Earth Science Conservation Review

Summary Full report
Whitespots - Conlig lead mines
Site number:529  
Locality Type:Mine (disused), Spoil heaps Status: ASSI
Grid Reference: J492765 Centroid
County: DownCouncil area:Ards & North Down Borough Council
Site Description

Whitespots-Conlig Lead Mines, Newtownards, Co.Down, July 1997: view south-east towards Bog Shaft.
The Whitespots - Conlig lead mines is an extensive site comprising several spoil heaps, tailings impoundments, capped mine shafts and architectural features including engine houses and chimney stacks. The spoil material contains hydrothermal vein minerals, notably galena, chalcopyrite, barite, dolomite, calcite and rare harmotome (the only known occurrence in Northern Ireland) and ore textures that demonstrate the origin of the mineralization. Museum-quality crystalline specimens of these minerals have been recovered from the site during the past 15 years, and there are many specimens from the site in the Ulster Museum collections.
The Whitespots - Conlig site is situated between c.1.5 and 3km north of the town of Newtownards. A comprehensive account of the history of mining in the area is given by Woodrow (1978). The site straddles sheets 29 and 37 of the Geological Survey of Northern Ireland. The memoir that accompanies sheet 29 gives a detailed summary of the geology and mining history (Griffith and Wilson, 1982). Sheet 37 was published in 1986 and the accompanying memoir (Smith et al., 1991) contains an old photograph of the mine area and a brief review of its economic geology. Three photographs taken in the 1940s and descriptions of the site are included in a book by Kirkpatrick (1998?).
Extensive working of lead ore took place in this area in the early nineteenth century, when up to 15,000 tons of refined lead (and lesser copper and silver) were extracted from ore removed via several shafts. Production declined after 1854 and the mines had closed by 1900 (Woodrow, 1978). The lead vein (not now exposed) trends N6W and dips at 75W (Griffith and Wilson, 1982), and is associated with a 'crush breccia' within Silurian greywackes and shales. During the 19th century the vein was mined over a length of 1.6km and to a depth of 366m, with access through 10 shafts and adits. The trend of the lode is marked by a north-south topographic depression or an east-facing escarpment.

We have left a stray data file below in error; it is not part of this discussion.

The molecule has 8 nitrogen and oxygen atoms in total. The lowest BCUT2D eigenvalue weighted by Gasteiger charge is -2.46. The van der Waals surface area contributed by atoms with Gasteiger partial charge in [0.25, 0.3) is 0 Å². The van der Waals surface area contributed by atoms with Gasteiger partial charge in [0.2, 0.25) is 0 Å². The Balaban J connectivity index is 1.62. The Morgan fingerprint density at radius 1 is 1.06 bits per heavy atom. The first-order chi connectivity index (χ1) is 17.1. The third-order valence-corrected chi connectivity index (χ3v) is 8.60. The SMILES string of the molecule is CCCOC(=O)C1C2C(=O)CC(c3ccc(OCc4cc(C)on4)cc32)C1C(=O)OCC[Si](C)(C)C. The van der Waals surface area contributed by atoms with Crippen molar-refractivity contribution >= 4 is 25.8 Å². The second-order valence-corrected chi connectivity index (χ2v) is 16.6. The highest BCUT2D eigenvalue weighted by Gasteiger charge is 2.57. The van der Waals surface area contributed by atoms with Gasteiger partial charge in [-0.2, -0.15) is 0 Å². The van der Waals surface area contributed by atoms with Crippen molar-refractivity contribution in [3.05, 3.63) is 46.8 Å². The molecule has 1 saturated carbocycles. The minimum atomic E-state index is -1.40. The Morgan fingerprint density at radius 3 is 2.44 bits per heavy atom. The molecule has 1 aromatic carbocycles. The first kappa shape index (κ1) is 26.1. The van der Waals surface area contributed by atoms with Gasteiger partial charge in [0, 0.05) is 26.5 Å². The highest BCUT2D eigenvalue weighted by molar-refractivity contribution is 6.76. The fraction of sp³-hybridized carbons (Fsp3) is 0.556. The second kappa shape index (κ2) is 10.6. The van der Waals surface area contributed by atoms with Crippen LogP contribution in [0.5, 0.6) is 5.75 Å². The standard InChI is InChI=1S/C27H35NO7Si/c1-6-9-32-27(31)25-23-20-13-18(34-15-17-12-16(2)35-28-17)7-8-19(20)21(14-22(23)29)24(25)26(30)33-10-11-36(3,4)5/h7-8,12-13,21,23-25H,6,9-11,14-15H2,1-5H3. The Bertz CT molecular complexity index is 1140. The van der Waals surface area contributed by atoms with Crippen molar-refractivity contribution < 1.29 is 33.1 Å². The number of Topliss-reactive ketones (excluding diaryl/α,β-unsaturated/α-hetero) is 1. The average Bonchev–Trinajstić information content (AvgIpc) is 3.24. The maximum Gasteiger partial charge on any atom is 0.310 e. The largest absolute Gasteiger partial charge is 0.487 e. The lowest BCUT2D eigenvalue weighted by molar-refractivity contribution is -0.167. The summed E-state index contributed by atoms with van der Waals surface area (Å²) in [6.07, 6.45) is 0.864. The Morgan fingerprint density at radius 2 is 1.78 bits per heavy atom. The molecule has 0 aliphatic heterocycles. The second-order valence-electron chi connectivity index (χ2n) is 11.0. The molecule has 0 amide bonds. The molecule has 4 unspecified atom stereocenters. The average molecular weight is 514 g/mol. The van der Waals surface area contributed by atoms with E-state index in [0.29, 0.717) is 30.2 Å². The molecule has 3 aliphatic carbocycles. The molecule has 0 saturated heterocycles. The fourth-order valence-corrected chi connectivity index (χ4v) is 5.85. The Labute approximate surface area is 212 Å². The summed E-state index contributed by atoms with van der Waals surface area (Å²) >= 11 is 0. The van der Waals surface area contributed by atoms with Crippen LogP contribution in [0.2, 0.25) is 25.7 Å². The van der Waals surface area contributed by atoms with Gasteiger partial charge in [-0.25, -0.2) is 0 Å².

Whitespots-Conlig Lead Mines, Newtownards, Co.Down, July 1997: spoil at North Engine Shaft.
Although the mines are flooded and inaccessible, material is still readily available from spoil heaps adjacent to the two main shafts, namely the North and South Engine Shafts. Much of the mine area has recently (1998) been developed as a country park by the Department of Environment for Northern Ireland.
Whitespots-Conlig Lead Mines, Newtownards, Co.Down, July 1997: Somme Heritage Centre.
The most direct access route to the site is from the Somme Heritage Centre car park located close to the Bangor-Newtownards dual carriageway (A2).
The mineralization occurs in silica- and dolomite-cemented breccias and vein-fills. Most of the economic ore material appears to have been in vuggy dolomite-cemented breccias and in barite veins. Sulphides present are galena, chalcopyrite, pyrite, and ferroan sphalerite. The gangue minerals are chalcedony, quartz, dolomite, calcite and barite. Secondary weathering products include cerussite, hydrozincite, bornite, malachite, azurite and limonite. Pyromorphite has been reported but was not observed in this study.
The most abundant hydrothermal mineral is dolomite, which varies from yellow-beige to pink to cream in colour and forms sugary to coarsely crystalline aggregates incorporating angular fragments of country rock, and saddle-shaped crystals in vuggy cavities. Barite is also an abundant gangue mineral, forming white, platy aggregates and occasionally well-developed colourless crystals. Calcite is common as a late cavity- or vein-fill, in both silica- and dolomite-matrix breccias. Calcite occurs as flattened rhombohedra, 'nail-head spar', equant crystals with pentagonal faces and barrel-shaped crystals.